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York Creek Management Plan - Goals and Desired Uses
4. Goals and Desired Uses
Goal: To improve water and habitat quality sufficiently to make feasible the reintroduction of indigenous game fish species by the year 2000.
Benefits of achieving this goal include:
- Utilization of the species' indicative capabilities to monitor water quality over time
- Return of recreational value to York Creek, including sport fishing
- Enhancement of some watershed property values, particularly those along the riparian corridor
- Improvement of aesthetics of the riparian areas, many of which have public access
- Improvement of water quality of the Grand River, the receiving water of York Creek
- Continuation and expansion of a multijurisdictional cooperative effort for the local units of government, regulatory agencies, and others dealing with York Creek specifically and natural resource management in general
- Establishment of a sense of stewardship for natural resources among watershed residents, especially young people
These goals are common to nearly everyone; we all want clean water to drink and swim in, to ski in and sail on, and to catch fish from. A June 1994 Times Mirror Magazines-Roper Poll showed that water is the number one ecological concern to Americans. (US EPA. 1994.) In order to achieve these water quality improvement goals, not only must those in the watershed work to alleviate the impacts of past land use decisions, they must also learn to plan proactively to preclude additional detrimental impacts of future decisions. A critical tool for better land use decision making is information. Local officials need access to as much information in the least encumbered collection possible. AWRI is assisting local officials in this effort by providing them with information and technical support regarding current land uses in the watershed.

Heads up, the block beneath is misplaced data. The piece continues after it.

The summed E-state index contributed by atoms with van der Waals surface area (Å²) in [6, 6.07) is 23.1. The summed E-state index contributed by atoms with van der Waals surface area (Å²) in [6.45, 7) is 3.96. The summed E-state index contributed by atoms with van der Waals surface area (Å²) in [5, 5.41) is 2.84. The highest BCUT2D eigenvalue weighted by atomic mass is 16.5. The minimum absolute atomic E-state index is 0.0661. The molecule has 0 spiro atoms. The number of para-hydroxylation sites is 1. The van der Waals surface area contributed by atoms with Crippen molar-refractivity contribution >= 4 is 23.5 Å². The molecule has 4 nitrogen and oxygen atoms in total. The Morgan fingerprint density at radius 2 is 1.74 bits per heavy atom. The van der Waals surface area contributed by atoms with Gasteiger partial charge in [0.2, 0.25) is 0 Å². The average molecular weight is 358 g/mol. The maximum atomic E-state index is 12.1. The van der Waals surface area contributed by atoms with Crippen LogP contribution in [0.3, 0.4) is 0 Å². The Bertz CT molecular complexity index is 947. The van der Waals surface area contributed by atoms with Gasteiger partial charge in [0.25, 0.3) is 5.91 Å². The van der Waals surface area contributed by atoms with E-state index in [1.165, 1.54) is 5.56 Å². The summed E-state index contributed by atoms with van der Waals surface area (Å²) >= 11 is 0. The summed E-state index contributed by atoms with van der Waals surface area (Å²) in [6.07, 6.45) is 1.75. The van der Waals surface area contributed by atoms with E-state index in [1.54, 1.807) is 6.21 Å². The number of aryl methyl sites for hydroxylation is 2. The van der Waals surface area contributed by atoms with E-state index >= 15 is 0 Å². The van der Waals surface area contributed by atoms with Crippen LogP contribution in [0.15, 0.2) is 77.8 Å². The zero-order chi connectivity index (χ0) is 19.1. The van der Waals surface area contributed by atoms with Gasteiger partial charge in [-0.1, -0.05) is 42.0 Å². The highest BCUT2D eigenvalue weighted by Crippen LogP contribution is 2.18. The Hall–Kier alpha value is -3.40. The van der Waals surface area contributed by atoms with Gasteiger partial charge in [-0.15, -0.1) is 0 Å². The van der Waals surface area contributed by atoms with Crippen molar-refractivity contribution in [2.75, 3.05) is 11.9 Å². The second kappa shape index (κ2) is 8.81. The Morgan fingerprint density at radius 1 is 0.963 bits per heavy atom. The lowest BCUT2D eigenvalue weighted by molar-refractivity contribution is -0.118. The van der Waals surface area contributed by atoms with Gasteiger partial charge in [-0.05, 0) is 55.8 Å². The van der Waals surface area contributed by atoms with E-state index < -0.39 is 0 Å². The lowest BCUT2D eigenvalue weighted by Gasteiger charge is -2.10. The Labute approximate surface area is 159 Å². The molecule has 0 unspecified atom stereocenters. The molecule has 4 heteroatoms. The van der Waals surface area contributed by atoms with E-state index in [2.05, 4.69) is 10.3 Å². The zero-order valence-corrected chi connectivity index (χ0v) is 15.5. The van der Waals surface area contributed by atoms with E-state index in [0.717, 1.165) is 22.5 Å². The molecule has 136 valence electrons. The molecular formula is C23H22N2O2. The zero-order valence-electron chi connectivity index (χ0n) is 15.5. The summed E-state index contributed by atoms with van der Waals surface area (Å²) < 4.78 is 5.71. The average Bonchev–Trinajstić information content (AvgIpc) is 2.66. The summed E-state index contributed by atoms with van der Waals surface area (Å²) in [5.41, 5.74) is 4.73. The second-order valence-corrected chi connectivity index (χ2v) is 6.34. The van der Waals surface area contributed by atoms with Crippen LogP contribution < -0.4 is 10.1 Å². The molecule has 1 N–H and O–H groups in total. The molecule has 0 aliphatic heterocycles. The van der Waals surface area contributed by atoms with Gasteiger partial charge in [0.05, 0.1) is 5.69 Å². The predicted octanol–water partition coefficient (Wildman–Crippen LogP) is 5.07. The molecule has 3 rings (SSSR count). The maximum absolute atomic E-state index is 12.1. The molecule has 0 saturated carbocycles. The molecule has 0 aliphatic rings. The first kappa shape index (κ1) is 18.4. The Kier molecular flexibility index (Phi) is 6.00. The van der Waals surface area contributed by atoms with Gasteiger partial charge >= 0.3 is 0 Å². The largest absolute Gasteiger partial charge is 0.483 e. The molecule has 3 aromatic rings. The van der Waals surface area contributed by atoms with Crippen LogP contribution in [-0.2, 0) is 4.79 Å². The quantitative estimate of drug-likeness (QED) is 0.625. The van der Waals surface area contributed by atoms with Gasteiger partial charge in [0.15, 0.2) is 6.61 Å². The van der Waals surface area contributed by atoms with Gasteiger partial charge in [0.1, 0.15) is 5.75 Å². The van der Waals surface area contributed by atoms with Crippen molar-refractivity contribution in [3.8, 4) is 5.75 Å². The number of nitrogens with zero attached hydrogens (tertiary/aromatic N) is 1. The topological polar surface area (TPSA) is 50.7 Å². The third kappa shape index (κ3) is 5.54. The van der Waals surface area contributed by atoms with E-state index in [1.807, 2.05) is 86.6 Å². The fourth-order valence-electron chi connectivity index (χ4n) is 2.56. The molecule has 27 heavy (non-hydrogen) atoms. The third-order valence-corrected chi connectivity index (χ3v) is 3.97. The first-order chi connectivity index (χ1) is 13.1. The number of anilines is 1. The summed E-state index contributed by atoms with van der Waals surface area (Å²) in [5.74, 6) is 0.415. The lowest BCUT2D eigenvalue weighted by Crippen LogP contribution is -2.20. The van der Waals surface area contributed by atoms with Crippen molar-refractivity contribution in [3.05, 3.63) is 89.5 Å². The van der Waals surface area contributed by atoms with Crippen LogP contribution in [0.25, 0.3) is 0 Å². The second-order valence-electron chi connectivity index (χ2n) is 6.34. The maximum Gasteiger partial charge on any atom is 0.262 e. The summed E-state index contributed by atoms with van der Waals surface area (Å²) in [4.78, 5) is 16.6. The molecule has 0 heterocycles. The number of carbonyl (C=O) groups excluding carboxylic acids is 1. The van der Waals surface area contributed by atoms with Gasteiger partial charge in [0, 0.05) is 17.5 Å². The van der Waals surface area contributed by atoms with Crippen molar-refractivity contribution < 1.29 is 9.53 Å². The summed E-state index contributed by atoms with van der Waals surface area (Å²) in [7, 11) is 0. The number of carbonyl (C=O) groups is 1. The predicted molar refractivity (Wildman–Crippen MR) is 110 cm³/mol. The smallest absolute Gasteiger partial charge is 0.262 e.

In conjunction with the watershed project, Alpine Township purchased a copy of ArcView, a software package through which local officials can store and retrieve watershed information in a single location, rather than having to locate and compile numerous hard copy data sources. WRI staff have presented workshops attended by township officials and staff regarding the capabilities of ArcView and will continue to provide technical assistance regarding the use of the software. Township officials will then have access to more information at a single computer terminal than they currently have in various locations as hard copy data and maps. Officials can then easily apply the various information to individual locations throughout the watershed when making land use planning decisions, such as during the site plan review process for new construction proposals. By overlaying the information in various combinations, township officials will be able to apply a variety of data to each land use scenario that they are approached with.
Specific pollutant reduction goals include:
Suspended solids concentrations reduced by 50% by 1998. As flows are predicted to increase by as much as 90% in some sub-basins, and the predicted increases will be due to new construction and increased imperviousness, even seemingly small reductions in concentrations over the next few years should be viewed as a success. However, as many of the proposed BMPs are designed to control erosion and sedimentation, suspended solids loads should be expected to decrease more than the other chemical parameters monitored during this study.
Stream peak flows following rain events reduced by 40% by mid 1997. Even though stormwater runoff modeling conducted by WRI predicts significant increases in runoff volumes, maintenance of existing control systems combined with proper design and construction of additional systems should decrease peak flows. This goal should be adjusted pending the completion of the ongoing stormwater investigation in the watershed. A decrease in stormwater runoff volumes must be achieved before other BMPs can be effective in the effort to return York Creek to viable habitat for indigenous species.
Page last modified January 19, 2011